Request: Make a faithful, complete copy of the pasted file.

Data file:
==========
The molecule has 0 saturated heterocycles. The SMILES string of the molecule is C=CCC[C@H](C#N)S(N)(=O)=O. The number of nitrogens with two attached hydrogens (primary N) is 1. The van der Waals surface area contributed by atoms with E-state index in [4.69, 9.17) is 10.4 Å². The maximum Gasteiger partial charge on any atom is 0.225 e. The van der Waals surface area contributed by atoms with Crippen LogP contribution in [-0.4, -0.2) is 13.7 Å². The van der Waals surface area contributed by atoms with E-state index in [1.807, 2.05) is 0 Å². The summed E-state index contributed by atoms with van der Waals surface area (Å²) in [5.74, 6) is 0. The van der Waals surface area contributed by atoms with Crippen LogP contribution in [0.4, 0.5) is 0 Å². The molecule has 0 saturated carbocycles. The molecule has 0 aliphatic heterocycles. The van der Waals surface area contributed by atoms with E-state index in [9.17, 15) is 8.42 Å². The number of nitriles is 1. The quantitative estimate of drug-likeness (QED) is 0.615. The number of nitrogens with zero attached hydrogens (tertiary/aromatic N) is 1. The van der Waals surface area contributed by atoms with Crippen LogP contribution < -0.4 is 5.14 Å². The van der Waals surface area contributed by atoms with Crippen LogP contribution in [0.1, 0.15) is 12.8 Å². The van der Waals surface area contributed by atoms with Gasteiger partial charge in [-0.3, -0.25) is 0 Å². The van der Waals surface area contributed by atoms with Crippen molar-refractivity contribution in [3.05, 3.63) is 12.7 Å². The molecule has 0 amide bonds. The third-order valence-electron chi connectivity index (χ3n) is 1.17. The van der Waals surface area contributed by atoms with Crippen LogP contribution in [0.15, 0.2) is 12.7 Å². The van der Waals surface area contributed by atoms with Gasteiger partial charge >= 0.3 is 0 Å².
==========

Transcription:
The molecule has 0 saturated heterocycles. The SMILES string of the molecule is C=CCC[C@H](C#N)S(N)(=O)=O. The number of nitrogens with two attached hydrogens (primary N) is 1. The van der Waals surface area contributed by atoms with E-state index in [4.69, 9.17) is 10.4 Å². The maximum Gasteiger partial charge on any atom is 0.225 e. The van der Waals surface area contributed by atoms with Crippen LogP contribution in [-0.4, -0.2) is 13.7 Å². The van der Waals surface area contributed by atoms with E-state index in [1.807, 2.05) is 0 Å². The summed E-state index contributed by atoms with van der Waals surface area (Å²) in [5.74, 6) is 0. The van der Waals surface area contributed by atoms with Crippen LogP contribution in [0.4, 0.5) is 0 Å². The molecule has 0 saturated carbocycles. The molecule has 0 aliphatic heterocycles. The van der Waals surface area contributed by atoms with E-state index in [9.17, 15) is 8.42 Å². The number of nitriles is 1. The quantitative estimate of drug-likeness (QED) is 0.615. The number of nitrogens with zero attached hydrogens (tertiary/aromatic N) is 1. The van der Waals surface area contributed by atoms with Crippen LogP contribution < -0.4 is 5.14 Å². The van der Waals surface area contributed by atoms with Crippen LogP contribution in [0.1, 0.15) is 12.8 Å². The van der Waals surface area contributed by atoms with Gasteiger partial charge in [-0.3, -0.25) is 0 Å². The van der Waals surface area contributed by atoms with Crippen molar-refractivity contribution in [3.05, 3.63) is 12.7 Å². The molecule has 0 amide bonds. The third-order valence-electron chi connectivity index (χ3n) is 1.17. The van der Waals surface area contributed by atoms with Crippen LogP contribution in [0.15, 0.2) is 12.7 Å². The van der Waals surface area contributed by atoms with Gasteiger partial charge >= 0.3 is 0 Å².